Some trades are harder to execute than others. To grasp this one, you’ll need to have at least a rough idea of how Elliott waves and Fibonacci principles work. But then, as with most things in life, there is no gain without at least some pain.
In early November, I was tracking the Dow as it made a series of overlapping rallies since hitting a low in late August. With the market having rallied sharply since the March 2009 low (which was around the 6,500 area), I wasn’t interested in taking long trades, not even on a short-term basis. The risks were just too high.
Always look for what the crowd is doing – and avoid copying them
Why? Because the measures of investor and trader enthusiasm for stocks were practically off the scale. One very reliable measure of trader sentiment is the daily reading of sentiment of S&P traders (probably the biggest group), which is published by trade-futures.com.
As the market rallied this summer into November, the DSI (Daily Sentiment Index) steadily rose and reached more than 95% on many days – close to all-time records. In other words, the market was running out of available bears to sell to the many bulls. When this happens, the bulls can suffer exhaustion. Even a modest degree of selling can produce a snowball effect with prices plunging far faster than they rose.
The other important measure of bullish sentiment is the data issued by the American Association of Individual Investors (AAII). This is a weekly poll of retail investors (the ‘public’). It asks its members whether they are bullish or bearish on stocks. Into November, the difference between bulls and bears reached an almost-record 30%. This was identical to the reading in November 2007. Back then the market was sitting right on the all-time Dow peak, prior to the biggest collapse in 80 years.
These two indicators are extremely reliable at flagging big reversals when they reach extreme readings. No way was I going to take a long position!
Then on 4 November, stocks made a big thrust up as investors reacted positively to a ‘bullish’ US economic report. This was the opportunity I was looking for. I knew the bear market rally had carried beyond the Fibonacci 61.8% retracement level. It was certainly possible the rally could carry on to the next Fibonacci level (about another 1,000 points). But glancing at the S&P chart, its rally had only carried it to the exact 61.8% level.
Should I ignore the overshoot in the Dow Jones? That’s a question I couldn’t get out of my mind all through this trade.
Within this big upward push, I could now count five Elliott waves:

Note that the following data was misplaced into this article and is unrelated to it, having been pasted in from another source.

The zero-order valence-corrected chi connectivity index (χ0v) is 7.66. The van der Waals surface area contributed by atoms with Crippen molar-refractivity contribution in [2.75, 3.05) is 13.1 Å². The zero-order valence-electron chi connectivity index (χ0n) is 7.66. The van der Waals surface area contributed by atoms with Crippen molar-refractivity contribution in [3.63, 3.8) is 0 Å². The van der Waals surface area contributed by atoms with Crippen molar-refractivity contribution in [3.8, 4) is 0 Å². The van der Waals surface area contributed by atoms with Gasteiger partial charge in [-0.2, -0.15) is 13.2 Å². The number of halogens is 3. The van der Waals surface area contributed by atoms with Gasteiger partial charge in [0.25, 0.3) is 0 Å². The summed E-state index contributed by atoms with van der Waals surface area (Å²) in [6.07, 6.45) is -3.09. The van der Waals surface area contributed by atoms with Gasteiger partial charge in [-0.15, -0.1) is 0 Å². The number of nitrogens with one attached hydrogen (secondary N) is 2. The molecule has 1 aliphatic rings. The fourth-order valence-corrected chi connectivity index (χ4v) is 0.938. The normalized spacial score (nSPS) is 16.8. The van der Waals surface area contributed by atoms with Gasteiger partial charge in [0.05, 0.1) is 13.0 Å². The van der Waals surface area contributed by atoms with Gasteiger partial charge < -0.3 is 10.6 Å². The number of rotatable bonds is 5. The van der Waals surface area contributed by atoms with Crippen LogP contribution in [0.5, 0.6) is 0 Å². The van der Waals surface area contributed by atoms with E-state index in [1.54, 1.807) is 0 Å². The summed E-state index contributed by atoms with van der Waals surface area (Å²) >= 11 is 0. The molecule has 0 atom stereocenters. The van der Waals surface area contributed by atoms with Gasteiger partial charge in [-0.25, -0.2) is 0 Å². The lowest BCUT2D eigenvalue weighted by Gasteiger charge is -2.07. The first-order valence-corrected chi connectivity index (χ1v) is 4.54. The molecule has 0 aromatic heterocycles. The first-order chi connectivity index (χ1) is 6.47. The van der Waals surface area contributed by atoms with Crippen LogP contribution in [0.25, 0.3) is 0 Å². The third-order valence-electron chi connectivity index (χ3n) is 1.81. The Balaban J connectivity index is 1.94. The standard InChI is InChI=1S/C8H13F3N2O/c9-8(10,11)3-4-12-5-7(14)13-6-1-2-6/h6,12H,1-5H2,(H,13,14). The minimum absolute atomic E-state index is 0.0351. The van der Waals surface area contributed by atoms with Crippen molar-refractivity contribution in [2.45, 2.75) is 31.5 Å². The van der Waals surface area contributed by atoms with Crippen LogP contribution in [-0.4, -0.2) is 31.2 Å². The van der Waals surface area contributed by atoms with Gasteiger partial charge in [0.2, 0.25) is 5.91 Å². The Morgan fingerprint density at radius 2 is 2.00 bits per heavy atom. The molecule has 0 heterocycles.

As we’ve seen before, when the market makes a five-wave pattern, the fifth wave is a finishing wave – so a change in trend is indicated. In other words, the market should start correcting.
Time to go short
The moment had come, and I had to make a decision. Was I to short this rally? I decided to wait until the next day, 5 November, to see if the market could maintain it.
Very often, the day after a big move offers us the key clues about direction.
On 5 November, the market rallied a bit further to around 11,470. My finger was poised over the ‘sell’ button. After drifting down a touch, I pulled the trigger and shorted at 11,430. I had worked out my risk beforehand. I decided on 75 pips using my 3% rule. I suspected that any further rallies would be hard-won, as most short-covering had surely been done on the day before.
• 5 November sold £2 rolling Dow @ 11,430.
• Protective stop @ 11,505
• Risk £150 (3%)
I felt the next few days would be crucial for my trade. But on 6 November, the market went to sleep! Ideally, I wanted to see a sharp fall within one to three days. Then on the next day, the market rallied to above the 11,400 level, roughly back to my entry point. Should I have resigned myself to being stopped out?
Discretion is often the better part of valour
No. I left my stop unmoved and watched as the market edged down again in hesitant steps. I had expected the market to sell off more sharply than this, and that was a warning. So as the market moved down to the 11,300 level on 10 November, I moved my stop to break-even, using my break-even rule.
On 12 November, the market had moved down to around 11,200 on low momentum. But I felt another rally was on the cards. I decided not to outstay my welcome and covered my trade while the going was good.
• 12 November covered rolling Dow @ 11,189.
• Profit 241 pips (£482 on risk of £150)
The move to the low was possibly the first wave in a three-Elliott wave sequence. So I could expect the rally to be wave 2, which could cover a lot of ground. In fact, wave 2 could have rallied back to the 11,400 area again. I was not prepared to give up my profit, so I covered. Often in trading, discretion is the better part of valour.